As Singapore reached DORSCON Orange alert on Feb. 7, panic and paranoia appear to be setting in.
Once the alert was announced, plenty of supermarket shelves were cleared as Singaporeans made a mad rush to stockpile non-perishables and other necessities.
And as the number of confirmed cases rises, it seems distrust and wariness towards those on the frontlines have heightened.
People have taken to social media to share about how uniformed nurses have been ostracised on public transport.
Ambulance driver turned away by stall
And apparently it's not just nurses who have had fear directed their way.
One Facebook user recently shared a conversation he had with his Grab driver.
A screenshot of the original post was reposted by one Zann Thiang, and it has since gone viral with over 15,000 shares.
When asked how was his day, the driver launched into a rather heartbreaking anecdote of an incident he allegedly witnessed, involving an ambulance driver.
The Grab driver said he had been having his lunch at a coffee shop when he spotted an ambulance driver "uncle" in mask and uniform approach a stall to buy food.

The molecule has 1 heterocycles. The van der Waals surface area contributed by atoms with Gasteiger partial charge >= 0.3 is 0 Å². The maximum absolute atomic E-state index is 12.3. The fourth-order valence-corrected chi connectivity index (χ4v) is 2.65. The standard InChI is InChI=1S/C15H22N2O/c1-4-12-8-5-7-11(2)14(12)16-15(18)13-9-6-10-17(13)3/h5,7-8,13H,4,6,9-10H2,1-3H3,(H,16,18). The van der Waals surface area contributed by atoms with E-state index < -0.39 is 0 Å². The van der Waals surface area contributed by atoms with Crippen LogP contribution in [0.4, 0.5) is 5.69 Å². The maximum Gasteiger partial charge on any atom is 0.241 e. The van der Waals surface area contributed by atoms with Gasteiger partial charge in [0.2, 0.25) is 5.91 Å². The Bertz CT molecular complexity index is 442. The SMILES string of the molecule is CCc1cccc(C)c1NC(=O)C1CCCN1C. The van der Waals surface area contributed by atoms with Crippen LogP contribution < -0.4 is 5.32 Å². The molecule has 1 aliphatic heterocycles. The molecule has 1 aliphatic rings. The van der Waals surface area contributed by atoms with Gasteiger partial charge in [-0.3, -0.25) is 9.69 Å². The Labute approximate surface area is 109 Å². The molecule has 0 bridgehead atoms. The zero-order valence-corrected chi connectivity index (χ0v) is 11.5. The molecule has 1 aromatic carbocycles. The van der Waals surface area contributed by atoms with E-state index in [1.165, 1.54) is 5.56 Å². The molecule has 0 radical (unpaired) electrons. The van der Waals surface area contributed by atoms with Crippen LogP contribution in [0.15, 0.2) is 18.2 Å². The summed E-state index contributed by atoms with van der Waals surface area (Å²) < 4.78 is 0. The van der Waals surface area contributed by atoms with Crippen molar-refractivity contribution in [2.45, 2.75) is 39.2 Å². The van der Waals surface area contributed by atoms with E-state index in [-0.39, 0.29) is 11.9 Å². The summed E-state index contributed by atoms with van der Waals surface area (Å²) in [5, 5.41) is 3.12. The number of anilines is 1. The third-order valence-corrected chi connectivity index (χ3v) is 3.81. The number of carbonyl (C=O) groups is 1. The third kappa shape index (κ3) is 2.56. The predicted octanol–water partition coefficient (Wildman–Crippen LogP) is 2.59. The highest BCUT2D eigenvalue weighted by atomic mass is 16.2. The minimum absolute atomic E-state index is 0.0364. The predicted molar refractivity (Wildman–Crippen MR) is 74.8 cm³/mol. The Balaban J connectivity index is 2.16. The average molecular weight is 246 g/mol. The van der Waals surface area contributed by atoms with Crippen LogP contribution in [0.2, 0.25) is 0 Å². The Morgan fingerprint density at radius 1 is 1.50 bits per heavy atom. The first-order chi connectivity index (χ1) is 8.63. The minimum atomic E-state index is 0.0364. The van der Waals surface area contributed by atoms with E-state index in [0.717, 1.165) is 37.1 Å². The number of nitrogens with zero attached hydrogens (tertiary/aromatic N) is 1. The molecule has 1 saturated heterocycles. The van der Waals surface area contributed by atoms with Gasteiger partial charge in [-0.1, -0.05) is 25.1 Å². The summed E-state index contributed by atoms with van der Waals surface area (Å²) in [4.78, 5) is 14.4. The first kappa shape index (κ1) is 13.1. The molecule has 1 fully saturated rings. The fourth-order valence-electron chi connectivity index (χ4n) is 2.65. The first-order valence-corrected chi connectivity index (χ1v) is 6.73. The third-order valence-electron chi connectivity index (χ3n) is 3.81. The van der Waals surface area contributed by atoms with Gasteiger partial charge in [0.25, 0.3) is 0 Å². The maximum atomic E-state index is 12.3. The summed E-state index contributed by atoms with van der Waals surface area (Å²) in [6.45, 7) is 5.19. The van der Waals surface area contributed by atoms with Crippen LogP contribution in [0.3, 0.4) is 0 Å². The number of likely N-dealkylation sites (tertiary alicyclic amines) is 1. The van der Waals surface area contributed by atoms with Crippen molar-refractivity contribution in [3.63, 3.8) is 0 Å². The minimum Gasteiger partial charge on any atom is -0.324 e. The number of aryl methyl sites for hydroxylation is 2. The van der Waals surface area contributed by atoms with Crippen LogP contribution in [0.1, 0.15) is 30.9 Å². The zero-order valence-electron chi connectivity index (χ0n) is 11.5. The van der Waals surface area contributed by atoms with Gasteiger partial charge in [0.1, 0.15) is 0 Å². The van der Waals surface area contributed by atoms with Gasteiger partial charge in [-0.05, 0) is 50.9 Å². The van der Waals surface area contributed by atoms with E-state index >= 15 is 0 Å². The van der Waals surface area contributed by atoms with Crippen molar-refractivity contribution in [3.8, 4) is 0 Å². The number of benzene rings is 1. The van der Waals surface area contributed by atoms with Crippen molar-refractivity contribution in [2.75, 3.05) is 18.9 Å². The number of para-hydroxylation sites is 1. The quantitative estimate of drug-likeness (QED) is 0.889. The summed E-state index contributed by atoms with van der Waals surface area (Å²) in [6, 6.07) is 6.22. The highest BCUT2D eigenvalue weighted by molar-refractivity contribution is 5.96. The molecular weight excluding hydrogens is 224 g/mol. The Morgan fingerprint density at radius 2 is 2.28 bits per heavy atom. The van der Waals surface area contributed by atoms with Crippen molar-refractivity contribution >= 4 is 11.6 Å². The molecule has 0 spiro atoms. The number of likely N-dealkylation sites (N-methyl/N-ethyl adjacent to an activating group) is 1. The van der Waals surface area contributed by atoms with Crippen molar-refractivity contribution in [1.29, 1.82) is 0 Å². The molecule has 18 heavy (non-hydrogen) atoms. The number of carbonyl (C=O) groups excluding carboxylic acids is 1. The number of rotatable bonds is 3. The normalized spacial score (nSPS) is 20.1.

According to the Grab driver, the uncle "looked damn tired".
However, the uncle was allegedly turned away by the stall's workers.
Uncle asked him to leave the chicken rice on the floor
The Grab driver said he then offered to buy a meal for the uncle. But similarly afraid of contracting the virus, he also kept his distance.
When asked what food he wanted, the uncle simply replied "I just want chicken rice".
After purchasing the rice, the Grab driver claimed that the uncle stopped him from coming any closer.
To avoid direct contact, he reportedly asked the Grab driver to place the packet of chicken rice on the floor, and he would pick it up after the driver had headed back to his car.
The Grab driver also shared that the uncle had allegedly worked for 12 hours for four days straight.
Presumably too busy with his duties, he had sustained himself on biscuits to keep his stomach full.
The uncle apparently told the Grab driver that he had not seen his family in the past four days as well. After finishing his shift, he allegedly showered at the hospital and slept in his ambulance.
Urging people to remain supportive of frontline medical workers in times like these, the Facebook user said these workers "deserve our respect".
While this incident remains unverified, the message remains the same: There is no need to ostracise frontline workers due to paranoia, especially when they are working hard to help the patients.
You can read the full post here.
Top photo from Zann Thiang / FB and Singapore Fire and Ambulance Appliances / FB